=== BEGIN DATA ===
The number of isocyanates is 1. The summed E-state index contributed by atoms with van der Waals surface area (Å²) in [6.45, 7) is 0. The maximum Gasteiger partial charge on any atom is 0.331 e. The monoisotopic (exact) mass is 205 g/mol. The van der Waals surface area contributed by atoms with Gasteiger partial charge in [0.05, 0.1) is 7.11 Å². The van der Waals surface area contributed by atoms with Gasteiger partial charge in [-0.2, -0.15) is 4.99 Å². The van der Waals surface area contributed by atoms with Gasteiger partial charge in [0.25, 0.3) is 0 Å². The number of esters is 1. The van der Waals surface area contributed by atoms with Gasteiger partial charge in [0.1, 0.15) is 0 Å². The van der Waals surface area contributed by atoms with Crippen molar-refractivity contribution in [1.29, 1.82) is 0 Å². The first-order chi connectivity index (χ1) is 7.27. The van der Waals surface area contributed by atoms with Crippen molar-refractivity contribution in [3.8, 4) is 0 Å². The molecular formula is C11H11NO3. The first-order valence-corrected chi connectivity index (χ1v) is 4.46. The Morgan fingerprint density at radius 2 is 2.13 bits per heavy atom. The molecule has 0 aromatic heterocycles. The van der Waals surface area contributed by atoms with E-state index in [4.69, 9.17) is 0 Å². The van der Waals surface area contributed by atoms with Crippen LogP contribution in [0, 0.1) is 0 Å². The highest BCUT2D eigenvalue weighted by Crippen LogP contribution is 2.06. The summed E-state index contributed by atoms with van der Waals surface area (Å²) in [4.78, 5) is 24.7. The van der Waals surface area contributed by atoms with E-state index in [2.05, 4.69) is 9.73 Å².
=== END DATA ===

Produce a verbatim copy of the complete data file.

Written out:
The number of isocyanates is 1. The summed E-state index contributed by atoms with van der Waals surface area (Å²) in [6.45, 7) is 0. The maximum Gasteiger partial charge on any atom is 0.331 e. The monoisotopic (exact) mass is 205 g/mol. The van der Waals surface area contributed by atoms with Gasteiger partial charge in [0.05, 0.1) is 7.11 Å². The van der Waals surface area contributed by atoms with Gasteiger partial charge in [-0.2, -0.15) is 4.99 Å². The van der Waals surface area contributed by atoms with Gasteiger partial charge in [0.25, 0.3) is 0 Å². The number of esters is 1. The van der Waals surface area contributed by atoms with Gasteiger partial charge in [0.1, 0.15) is 0 Å². The van der Waals surface area contributed by atoms with Crippen molar-refractivity contribution in [1.29, 1.82) is 0 Å². The first-order chi connectivity index (χ1) is 7.27. The van der Waals surface area contributed by atoms with Crippen molar-refractivity contribution in [3.8, 4) is 0 Å². The molecular formula is C11H11NO3. The first-order valence-corrected chi connectivity index (χ1v) is 4.46. The Morgan fingerprint density at radius 2 is 2.13 bits per heavy atom. The molecule has 0 aromatic heterocycles. The van der Waals surface area contributed by atoms with E-state index in [4.69, 9.17) is 0 Å². The van der Waals surface area contributed by atoms with Crippen LogP contribution in [0, 0.1) is 0 Å². The highest BCUT2D eigenvalue weighted by Crippen LogP contribution is 2.06. The summed E-state index contributed by atoms with van der Waals surface area (Å²) in [4.78, 5) is 24.7. The van der Waals surface area contributed by atoms with E-state index in [2.05, 4.69) is 9.73 Å².